by: JULIA LITTLE
Americans of all ages are impacted by vision loss. According to the Centers for Disease Control and Prevention, of the 14 million citizens experiencing debilitating visual impairment, 1.6 million are over the age of 50. There’s a serious need for enhanced therapeutic and rehabilitation treatment methods to assist these patients in performing daily activities.
Conditions like cataract, macular degeneration and glaucoma are common causes of vision impairment, especially in older adults. Mobility becomes a major issue for these patients, making it difficult for them to live a healthy lifestyle without full-time assistance.
Mobility proves major issue for visually impaired
Although there are no current reports on how many people use canes and walking sticks to prevent accidents, according to the American Foundation for the Blind, the National Center for Health Statistics found that in 1990,approximately 109,000 people with vision loss in the U.S. used long canes to get around. The National Federation of the Blind also noted statistics from Guiding Eyes for the Blind stating that 10,000 guide dog teams were working with the visually impaired to prevent accidents and collisions in 2014.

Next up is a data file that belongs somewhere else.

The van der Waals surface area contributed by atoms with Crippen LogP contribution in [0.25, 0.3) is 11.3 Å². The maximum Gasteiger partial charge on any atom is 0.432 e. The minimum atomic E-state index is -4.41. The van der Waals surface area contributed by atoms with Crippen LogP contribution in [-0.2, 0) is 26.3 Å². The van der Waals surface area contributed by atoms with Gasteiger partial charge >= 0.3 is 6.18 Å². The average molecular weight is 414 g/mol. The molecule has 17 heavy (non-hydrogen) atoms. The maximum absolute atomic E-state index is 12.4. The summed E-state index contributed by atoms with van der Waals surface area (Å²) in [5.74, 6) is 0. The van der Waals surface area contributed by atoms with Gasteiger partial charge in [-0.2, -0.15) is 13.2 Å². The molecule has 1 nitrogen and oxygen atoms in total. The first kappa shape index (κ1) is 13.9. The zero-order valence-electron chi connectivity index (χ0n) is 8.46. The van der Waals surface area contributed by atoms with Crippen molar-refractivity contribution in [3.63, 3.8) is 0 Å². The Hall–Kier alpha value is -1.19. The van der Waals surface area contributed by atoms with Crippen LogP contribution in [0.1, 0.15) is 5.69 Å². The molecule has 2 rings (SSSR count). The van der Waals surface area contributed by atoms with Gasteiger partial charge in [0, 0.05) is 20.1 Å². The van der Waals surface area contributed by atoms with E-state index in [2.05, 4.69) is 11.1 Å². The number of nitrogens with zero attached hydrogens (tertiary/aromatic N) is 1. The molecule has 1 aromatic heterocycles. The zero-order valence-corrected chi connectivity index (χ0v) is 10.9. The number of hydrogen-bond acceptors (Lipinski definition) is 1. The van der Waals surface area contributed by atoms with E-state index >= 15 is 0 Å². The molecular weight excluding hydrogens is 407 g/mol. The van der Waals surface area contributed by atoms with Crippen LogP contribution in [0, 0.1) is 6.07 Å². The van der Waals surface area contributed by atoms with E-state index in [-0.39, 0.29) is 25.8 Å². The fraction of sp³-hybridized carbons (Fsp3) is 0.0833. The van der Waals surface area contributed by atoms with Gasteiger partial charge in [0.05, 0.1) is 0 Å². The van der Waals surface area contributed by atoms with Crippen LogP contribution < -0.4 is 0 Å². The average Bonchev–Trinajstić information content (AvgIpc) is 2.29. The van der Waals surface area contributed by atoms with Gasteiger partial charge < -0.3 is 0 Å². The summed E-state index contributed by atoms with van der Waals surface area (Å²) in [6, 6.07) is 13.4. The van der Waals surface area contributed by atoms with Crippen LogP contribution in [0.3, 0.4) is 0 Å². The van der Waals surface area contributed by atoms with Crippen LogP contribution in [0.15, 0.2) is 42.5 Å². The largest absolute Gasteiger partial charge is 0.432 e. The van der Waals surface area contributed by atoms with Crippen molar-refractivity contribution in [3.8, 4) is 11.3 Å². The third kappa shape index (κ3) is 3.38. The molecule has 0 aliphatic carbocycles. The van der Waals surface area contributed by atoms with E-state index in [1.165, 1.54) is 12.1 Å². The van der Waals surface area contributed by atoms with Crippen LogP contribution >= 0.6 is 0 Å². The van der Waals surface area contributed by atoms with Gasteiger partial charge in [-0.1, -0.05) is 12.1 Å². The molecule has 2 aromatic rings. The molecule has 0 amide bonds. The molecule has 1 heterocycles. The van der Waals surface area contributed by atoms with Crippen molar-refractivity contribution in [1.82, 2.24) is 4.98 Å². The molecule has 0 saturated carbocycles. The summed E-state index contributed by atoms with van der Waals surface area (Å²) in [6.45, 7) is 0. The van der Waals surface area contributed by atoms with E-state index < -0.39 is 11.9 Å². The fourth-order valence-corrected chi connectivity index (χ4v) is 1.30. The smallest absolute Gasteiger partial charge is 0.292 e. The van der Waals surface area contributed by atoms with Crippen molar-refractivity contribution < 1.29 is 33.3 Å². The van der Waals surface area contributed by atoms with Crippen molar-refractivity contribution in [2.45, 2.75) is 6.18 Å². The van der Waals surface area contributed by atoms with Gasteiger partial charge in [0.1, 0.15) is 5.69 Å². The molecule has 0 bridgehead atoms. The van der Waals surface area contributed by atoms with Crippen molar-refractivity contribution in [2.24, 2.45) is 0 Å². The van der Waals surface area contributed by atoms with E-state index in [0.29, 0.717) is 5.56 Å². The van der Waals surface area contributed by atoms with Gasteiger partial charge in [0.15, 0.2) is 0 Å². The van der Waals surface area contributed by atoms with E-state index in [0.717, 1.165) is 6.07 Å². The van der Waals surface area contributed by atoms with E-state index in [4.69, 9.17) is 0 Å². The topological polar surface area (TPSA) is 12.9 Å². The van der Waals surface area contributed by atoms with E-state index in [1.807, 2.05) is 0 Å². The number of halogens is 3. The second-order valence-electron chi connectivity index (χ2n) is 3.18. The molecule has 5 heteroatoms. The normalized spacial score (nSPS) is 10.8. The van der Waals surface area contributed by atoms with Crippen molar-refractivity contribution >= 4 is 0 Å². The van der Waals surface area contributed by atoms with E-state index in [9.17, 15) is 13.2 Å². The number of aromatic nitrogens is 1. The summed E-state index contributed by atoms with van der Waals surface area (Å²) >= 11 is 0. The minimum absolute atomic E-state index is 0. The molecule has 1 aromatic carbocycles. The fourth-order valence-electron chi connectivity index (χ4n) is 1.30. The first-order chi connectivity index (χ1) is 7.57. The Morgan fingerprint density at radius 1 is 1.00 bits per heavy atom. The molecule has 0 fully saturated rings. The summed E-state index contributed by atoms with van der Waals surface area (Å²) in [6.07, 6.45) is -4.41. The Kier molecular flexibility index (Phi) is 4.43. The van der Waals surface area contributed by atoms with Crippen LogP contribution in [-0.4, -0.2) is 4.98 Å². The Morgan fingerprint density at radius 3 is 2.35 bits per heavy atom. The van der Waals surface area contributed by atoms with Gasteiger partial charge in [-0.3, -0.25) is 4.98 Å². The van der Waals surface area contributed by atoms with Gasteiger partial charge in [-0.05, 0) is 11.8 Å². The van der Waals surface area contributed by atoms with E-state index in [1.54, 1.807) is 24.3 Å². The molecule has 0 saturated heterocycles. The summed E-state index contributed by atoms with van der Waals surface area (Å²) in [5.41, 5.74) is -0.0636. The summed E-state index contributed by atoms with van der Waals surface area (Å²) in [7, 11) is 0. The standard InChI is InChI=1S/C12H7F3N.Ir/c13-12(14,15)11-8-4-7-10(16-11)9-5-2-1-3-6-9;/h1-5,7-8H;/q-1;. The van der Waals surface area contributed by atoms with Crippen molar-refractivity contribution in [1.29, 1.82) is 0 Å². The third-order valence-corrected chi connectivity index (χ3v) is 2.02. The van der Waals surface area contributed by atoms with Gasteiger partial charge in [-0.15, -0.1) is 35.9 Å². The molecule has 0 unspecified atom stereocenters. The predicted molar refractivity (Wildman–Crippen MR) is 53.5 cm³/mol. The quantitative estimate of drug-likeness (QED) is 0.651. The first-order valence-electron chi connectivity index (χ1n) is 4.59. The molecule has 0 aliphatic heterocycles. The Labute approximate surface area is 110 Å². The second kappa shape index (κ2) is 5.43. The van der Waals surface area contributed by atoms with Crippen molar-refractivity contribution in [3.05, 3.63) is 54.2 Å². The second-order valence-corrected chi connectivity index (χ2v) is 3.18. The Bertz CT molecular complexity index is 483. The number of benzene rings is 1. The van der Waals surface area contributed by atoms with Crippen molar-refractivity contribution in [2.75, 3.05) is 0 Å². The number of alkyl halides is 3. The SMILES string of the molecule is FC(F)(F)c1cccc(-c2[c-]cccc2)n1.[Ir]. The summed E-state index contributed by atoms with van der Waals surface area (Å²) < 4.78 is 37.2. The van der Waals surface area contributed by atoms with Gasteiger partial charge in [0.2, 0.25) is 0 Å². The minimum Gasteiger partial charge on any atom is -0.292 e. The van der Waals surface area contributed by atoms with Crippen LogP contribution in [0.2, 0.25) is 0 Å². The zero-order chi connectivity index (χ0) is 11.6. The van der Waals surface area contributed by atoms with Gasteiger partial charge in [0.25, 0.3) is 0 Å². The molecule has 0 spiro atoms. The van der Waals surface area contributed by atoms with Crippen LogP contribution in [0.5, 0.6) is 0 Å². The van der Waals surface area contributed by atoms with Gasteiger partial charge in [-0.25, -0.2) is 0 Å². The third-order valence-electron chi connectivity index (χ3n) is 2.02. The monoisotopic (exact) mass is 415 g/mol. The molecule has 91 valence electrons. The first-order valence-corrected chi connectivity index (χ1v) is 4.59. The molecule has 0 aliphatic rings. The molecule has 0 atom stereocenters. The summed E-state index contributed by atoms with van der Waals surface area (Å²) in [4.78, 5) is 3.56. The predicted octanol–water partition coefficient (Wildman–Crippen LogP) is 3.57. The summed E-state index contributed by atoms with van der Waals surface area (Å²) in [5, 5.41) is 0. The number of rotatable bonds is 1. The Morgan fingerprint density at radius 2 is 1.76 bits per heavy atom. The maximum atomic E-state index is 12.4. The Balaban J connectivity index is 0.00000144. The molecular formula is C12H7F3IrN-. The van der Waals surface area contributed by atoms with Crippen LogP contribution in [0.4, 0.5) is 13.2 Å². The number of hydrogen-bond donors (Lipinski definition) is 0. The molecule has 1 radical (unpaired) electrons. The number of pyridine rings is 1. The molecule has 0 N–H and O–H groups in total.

The Falls Prevention Center of Excellence explained that those with visual impairments have more than double the chance of falling than people with normal vision. For older adults, this risk is even greater, as seniors often simultaneously experience a number of additional age-related factors, such as hearing loss and arthritis. These patients need reliable devices and treatments to assist them with their mobility issues.
New wearable device improves mobility
Massachusetts Eye and Ear Infirmary has recently developed a wearable device to help people with peripheral vision loss. The device was designed to warn patients when they come too close to an object to prevent them from colliding with it.The device is unique, as it sends auditory warnings to the user when he or she is approaching an object instead of when he or she passes by or stands close to it. ……
Read More: http://www.sunriseseniorliving.com/blog/may-2015/new-wearable-reduces-risk-of-collision-for-visually-impaired.aspx
Source: Sunrise Senior Living
by: JULIA LITTLE